Thirty ideas from people under 30: The Change Agents

The Monitor interviewed young artisans, politicians, educators, entrepreneurs and faith leaders. And they have trenchant suggestions on how to improve the world. We'll serve this smorgasbord in bite-size servings of 3 to 7 profiles per day. Today's lineup of change agents includes a British activist, a voice for justice in Pakistan, and a web guru in search of former extremists.

Romy Portuondo Remior: A Cuban 'Evolutionary'

Courtesy of Romy Portuondo Remior
Romy Portuondo Remior, 22, Cuban-American youth activist.

More than 50 years after Fidel Castro's revolution, Cuba remains politically and socially isolated, its people largely blocked from external communications by an authoritarian regime.

Enter Romy Portuondo Remior – born in Havana, raised in Miami since she was 5, and now a rising star in the Cuban-American community – who wants to foment an "Evolution," one tweet and YouTube video at a time. Ms. Portuondo Remior, 22, a board member of the Cuban American National Council, believes passionately in the potential for social media to inform and empower Cuba's people, to help effect change.

Challenges loom, of course. Access to the Web in Cuba is generally slow, expensive, and heavily restricted by the government. With only about 14 percent of the population online – and many of the connections sporadic – Cuba has the lowest rate of Internet access in Latin America.

Yet the tech-savvy are increasingly finding ways to connect with the outside world, and Portuondo Remior, a management team member at Roots of Hope, a nonprofit that empowers Cuban youth, believes new, easy-to-access social networking methods can expose Cuban Web users to more news, views, and information.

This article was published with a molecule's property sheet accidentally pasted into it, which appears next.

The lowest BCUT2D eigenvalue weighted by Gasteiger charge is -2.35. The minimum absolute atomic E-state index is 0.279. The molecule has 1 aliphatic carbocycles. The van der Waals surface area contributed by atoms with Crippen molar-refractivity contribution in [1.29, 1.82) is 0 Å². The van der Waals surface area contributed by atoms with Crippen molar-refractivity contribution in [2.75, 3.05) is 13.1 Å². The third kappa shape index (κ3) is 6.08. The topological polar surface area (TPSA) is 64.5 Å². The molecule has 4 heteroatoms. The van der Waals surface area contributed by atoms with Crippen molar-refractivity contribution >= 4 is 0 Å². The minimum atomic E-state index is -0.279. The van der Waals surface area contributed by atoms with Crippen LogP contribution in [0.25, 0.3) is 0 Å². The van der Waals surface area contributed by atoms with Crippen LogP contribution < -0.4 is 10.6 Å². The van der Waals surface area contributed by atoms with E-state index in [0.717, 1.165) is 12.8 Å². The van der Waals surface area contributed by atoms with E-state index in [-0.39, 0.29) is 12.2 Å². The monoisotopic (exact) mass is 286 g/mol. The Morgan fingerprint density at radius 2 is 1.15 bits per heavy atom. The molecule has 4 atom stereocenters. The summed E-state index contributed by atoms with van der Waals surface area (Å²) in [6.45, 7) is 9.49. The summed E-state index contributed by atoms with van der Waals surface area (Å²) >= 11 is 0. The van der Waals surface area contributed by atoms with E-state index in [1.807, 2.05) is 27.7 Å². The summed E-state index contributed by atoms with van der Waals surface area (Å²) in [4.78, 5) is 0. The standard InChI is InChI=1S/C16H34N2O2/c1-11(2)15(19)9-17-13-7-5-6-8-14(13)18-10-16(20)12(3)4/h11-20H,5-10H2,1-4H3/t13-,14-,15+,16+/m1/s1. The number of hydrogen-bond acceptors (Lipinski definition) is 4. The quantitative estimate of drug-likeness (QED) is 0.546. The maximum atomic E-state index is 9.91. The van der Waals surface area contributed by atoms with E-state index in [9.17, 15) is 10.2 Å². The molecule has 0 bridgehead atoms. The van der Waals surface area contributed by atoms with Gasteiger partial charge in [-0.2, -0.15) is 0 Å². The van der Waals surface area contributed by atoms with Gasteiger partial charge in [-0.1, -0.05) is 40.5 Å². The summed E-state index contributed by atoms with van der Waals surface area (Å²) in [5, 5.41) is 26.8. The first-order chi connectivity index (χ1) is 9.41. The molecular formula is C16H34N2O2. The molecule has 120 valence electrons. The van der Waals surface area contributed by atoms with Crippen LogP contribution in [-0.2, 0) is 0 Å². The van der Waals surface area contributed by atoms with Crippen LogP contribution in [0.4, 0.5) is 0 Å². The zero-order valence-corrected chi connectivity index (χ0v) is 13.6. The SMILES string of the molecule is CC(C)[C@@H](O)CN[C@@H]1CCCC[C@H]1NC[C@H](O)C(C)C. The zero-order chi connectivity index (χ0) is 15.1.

"When one of Cuba's dissidents sends out a tweet or blog, we know about it. They have a spotlight on them. But what about the everyday people in Cuba? We need to motivate them to do more than just socialize online. We need to engage them – they need to hear and be heard," says Portuondo Remior.

"Social media is going to have a role in creating a new civic culture, a new form of expression for the Cuban people who for so long have lived literally and figuratively on an island. Social media is a tool to give them a fresh perspective on a world they have limited access to."

– Jacqui Goddard, Miami

Next: Jared Cohen: Moderator of extremism

1 of 6

Dear Reader,

About a year ago, I happened upon this statement about the Monitor in the Harvard Business Review – under the charming heading of “do things that don’t interest you”:

“Many things that end up” being meaningful, writes social scientist Joseph Grenny, “have come from conference workshops, articles, or online videos that began as a chore and ended with an insight. My work in Kenya, for example, was heavily influenced by a Christian Science Monitor article I had forced myself to read 10 years earlier. Sometimes, we call things ‘boring’ simply because they lie outside the box we are currently in.”

If you were to come up with a punchline to a joke about the Monitor, that would probably be it. We’re seen as being global, fair, insightful, and perhaps a bit too earnest. We’re the bran muffin of journalism.

But you know what? We change lives. And I’m going to argue that we change lives precisely because we force open that too-small box that most human beings think they live in.

The Monitor is a peculiar little publication that’s hard for the world to figure out. We’re run by a church, but we’re not only for church members and we’re not about converting people. We’re known as being fair even as the world becomes as polarized as at any time since the newspaper’s founding in 1908.

We have a mission beyond circulation, we want to bridge divides. We’re about kicking down the door of thought everywhere and saying, “You are bigger and more capable than you realize. And we can prove it.”

If you’re looking for bran muffin journalism, you can subscribe to the Monitor for $15. You’ll get the Monitor Weekly magazine, the Monitor Daily email, and unlimited access to

You've read  of  free articles. Subscribe to continue.